|Full time||1 year||2 days a week||
If you would like to specialise in planning and land development but your interests extend beyond issues of profitability, risk and return to include the wellbeing of communities and issues of sustainability, then this course is ideal. It is designed to integrate the theory and practice of spatial or town and country planning with the growing pressures for urban and rural developments to meet community needs and sustainable criteria.
The course is accredited by the Royal Institution of Chartered Surveyors (RICS) and the Royal Town Planning Institute (RTPI) for 2014 entry. Find out more.
The course is split between taught and research modules. In the taught section, you will be introduced to the concepts of sustainability, regeneration and urban design, and will gain an understanding of the legal and institutional frameworks, including policy governing planning and development. You will also discover how urban environments can be planned and developed to meet sustainable criteria. The research element of the curriculum comprises training in research methods, the preparation and presentation of a conference paper, and a dissertation or masters project.
Essays, seminar papers, reports, plans and presentations, case studies, major research-based project or dissertation, conference paper presented at the annual student masters conference.
Please note that this is an indicative list of modules and is not intended as a definitive list. Those listed here may also be a mixture of core and optional modules.
This module is an essential ingredient in the study of spatial planning and its associated decision making processes for development to proceed in the UK. There is an expectation that the legal framework, including European provisions and any pending changes providing for the implementation of the system, is critically applied and evaluated. Land and property development is closely linked with all aspects of planning so the module also enables students to understand the development process in detail from the viewpoint of developers such that they can facilitate development effectively. The way in which funding packages, development economics and the macroeconomic environment can influence development and planning, including sustainability issues, is explored by the use of case studies and practical examples, possibly involving a site visit. From the planning perspective, a practical application of decision making is delivered through the reflective evaluation of planning issues for a local case study in a written statement and the implementation of the main processes involved in a public inquiry through role play.
Urban design has become an integral part of the spatial planning system in the UK. This module aims to develop your awareness and appreciation of place making, particularly in the European context.
Assessment involves individual as well as team work, with reference to both theory and practice. You must:
The majority of the world's population live in cities: a critical appreciation of their nature – past, present and sustainable future – is essential for those concerned with the built environment. The constant regeneration of cities can only be achieved by integrating well-rounded strategies that encompass the complex socio-economic systems that inhabit and create the urban environment. This module provides debate on the theoretical concepts of the City: urban, suburban and rural spatial planning contexts. It enables the evaluation and critique of the criteria which govern the evolution of future sustainable communities.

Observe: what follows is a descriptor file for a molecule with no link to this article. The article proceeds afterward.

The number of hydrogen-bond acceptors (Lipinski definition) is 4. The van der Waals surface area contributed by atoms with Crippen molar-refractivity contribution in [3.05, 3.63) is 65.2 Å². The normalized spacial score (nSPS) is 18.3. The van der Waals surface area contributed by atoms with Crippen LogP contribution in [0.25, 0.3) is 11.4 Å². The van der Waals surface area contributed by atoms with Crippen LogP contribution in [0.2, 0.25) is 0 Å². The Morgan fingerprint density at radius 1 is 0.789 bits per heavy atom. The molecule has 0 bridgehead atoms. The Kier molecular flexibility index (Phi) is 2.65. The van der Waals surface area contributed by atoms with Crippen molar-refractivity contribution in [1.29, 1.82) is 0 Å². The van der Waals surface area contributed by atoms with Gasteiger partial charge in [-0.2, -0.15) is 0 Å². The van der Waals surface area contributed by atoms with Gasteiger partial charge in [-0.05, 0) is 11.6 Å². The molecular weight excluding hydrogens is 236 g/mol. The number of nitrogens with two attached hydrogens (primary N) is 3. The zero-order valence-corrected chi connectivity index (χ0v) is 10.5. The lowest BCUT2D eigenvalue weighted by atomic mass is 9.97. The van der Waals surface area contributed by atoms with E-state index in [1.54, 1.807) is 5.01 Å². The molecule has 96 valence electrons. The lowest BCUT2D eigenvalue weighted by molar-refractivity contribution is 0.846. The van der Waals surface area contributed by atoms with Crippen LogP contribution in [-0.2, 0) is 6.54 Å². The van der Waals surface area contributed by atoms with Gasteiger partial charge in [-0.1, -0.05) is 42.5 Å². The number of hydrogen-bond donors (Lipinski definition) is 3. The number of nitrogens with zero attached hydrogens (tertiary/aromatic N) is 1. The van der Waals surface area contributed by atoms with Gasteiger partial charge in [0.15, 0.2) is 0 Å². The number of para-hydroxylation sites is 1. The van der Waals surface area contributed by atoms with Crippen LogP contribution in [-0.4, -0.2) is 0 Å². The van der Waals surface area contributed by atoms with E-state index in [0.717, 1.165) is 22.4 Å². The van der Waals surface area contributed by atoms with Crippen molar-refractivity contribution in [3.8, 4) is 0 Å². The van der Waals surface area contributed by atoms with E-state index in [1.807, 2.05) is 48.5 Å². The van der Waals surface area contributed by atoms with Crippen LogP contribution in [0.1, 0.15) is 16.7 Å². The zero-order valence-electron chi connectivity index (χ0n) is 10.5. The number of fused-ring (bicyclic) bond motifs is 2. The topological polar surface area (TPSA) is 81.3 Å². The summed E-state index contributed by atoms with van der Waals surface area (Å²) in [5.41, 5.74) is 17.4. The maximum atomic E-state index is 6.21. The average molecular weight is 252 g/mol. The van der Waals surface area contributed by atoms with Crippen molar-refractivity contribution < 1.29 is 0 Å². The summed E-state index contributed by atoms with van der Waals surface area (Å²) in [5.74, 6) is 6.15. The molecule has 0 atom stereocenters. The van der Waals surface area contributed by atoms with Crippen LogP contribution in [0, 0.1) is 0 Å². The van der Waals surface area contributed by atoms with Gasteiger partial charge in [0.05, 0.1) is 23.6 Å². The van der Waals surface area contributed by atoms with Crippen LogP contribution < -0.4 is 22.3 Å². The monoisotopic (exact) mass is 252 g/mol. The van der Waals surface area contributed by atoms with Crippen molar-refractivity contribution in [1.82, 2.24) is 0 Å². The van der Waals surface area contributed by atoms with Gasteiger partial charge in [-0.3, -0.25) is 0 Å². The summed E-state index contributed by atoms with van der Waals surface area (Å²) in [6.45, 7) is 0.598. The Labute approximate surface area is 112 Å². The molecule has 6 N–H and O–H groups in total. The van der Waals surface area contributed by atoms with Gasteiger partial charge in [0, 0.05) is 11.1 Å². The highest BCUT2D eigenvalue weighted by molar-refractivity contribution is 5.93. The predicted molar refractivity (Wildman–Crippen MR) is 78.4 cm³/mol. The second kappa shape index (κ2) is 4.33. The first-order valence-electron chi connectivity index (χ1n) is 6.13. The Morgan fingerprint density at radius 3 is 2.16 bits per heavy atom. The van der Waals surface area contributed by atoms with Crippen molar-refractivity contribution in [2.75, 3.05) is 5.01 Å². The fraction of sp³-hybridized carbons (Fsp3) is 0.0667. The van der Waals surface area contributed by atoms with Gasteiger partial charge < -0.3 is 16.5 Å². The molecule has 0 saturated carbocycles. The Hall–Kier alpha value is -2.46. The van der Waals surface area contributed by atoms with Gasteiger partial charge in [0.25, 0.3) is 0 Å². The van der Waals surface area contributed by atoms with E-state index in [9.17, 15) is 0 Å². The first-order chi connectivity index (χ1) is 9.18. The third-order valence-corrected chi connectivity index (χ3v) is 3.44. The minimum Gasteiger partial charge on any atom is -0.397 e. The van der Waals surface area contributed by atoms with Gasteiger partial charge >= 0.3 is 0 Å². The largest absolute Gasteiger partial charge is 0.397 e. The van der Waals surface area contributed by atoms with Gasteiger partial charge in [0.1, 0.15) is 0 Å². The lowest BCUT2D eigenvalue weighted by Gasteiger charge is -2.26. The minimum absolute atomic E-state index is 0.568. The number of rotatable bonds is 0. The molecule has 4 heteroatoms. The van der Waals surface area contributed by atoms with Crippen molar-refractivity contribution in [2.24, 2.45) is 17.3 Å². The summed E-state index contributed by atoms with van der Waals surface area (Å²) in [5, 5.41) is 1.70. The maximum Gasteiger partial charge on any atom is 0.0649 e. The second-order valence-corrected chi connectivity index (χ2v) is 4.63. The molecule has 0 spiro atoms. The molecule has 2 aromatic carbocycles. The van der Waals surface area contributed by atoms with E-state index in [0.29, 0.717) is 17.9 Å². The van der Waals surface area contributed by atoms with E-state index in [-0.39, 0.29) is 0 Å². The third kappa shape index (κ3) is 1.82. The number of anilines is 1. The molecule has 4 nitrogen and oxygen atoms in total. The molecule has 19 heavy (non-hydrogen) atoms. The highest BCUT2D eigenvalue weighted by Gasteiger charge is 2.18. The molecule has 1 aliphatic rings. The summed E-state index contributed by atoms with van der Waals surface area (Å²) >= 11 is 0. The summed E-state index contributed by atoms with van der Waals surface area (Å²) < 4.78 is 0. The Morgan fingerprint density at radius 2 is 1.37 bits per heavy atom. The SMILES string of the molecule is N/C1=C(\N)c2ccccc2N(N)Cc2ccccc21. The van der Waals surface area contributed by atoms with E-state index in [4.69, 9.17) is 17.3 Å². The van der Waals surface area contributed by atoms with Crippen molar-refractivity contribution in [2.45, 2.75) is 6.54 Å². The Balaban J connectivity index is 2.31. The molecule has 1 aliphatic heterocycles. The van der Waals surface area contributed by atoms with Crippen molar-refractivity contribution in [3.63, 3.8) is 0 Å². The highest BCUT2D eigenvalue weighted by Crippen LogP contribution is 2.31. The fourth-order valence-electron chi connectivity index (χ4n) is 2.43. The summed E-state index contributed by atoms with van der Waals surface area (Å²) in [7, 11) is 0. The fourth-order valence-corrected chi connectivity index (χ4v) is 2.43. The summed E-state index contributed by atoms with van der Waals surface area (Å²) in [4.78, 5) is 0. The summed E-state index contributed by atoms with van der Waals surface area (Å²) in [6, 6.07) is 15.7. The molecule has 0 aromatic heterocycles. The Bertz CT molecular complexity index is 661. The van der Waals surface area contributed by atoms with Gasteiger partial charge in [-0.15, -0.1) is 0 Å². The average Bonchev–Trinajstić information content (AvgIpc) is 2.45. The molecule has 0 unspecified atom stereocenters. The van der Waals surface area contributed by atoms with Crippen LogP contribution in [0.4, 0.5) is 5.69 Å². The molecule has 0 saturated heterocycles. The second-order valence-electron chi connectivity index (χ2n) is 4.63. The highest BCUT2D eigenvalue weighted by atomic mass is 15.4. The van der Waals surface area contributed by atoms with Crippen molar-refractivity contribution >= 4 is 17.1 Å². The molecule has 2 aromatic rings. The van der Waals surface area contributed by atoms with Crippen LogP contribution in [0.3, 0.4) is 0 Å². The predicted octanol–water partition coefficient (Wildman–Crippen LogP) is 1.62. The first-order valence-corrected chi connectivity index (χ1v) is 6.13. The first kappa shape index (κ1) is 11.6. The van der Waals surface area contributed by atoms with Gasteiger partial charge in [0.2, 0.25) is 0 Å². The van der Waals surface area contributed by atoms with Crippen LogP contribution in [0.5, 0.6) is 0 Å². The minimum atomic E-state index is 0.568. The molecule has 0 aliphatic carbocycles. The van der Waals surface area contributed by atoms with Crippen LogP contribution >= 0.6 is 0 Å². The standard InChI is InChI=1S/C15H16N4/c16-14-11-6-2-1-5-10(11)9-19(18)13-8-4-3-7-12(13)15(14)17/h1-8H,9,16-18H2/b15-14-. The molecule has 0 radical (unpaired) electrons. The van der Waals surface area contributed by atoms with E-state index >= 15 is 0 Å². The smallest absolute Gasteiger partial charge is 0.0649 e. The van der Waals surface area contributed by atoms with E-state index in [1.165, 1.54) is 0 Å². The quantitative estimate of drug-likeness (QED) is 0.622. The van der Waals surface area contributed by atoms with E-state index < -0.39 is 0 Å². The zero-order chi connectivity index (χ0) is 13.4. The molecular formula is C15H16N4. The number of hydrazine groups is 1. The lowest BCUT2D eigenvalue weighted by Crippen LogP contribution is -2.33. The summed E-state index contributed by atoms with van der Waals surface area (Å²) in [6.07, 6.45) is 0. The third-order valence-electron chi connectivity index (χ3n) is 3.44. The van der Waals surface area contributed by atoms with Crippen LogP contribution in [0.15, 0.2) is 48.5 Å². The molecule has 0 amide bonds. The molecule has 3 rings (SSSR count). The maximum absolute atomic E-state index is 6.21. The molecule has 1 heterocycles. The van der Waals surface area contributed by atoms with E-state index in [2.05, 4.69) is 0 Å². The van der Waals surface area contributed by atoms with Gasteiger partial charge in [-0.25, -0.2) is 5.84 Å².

This module aims to introduce students to the key principles of sustainability, adopting the three pillars of balancing social needs and justice, seeking economic prosperity and environmental responsibility.
Through examination of the main theories and contentions under each head as applied to the built environment, students engage with debates as to the application of theory to professional behaviours, knowledge and ethics.
Through this they explore the adequacy or otherwise of policy responses in order to arrive at their own stance in relation to sustainability. The module is taught through a series of inter-active lectures and seminars and assessed through an essay, a synoptic paper and a group report.
This module aims to provide you with a sound grounding in research principles and methodologies that are commonly applied within the built environment. Throughout a series of lectures and seminars, supported by tutorials and exercises you are encouraged and enabled to develop your critical reasoning powers and to gain practice in researching ideas and knowledge and in the design of relevant research instruments. By the end of the module you should be confident to and capable of designing and self-initiating a significant individual piece of research relevant to your programme of study. Assessment of the module is through the execution of a literature review, a short research collection and analysis activity and the design of a research project.
This module provides the opportunity for you to undertake a piece of original work related to your own area of study, which acts as the 'capstone' project for their studies. Through investigation of an area related to your studies they will develop a theoretically informed body of work that integrates both theory and practice. It may take the form of a dissertation, a practice project, design or experiment-based project depending on the appropriateness related to the programme studied. The module is supported by a series of lectures and individual tutorials. Following the major submission students present and defend their findings in open forum at a Masters Students Conference, thereby providing them to practice skills that they will require in their subsequent professional work. Assessment is by the main submission and the oral presentation and defence.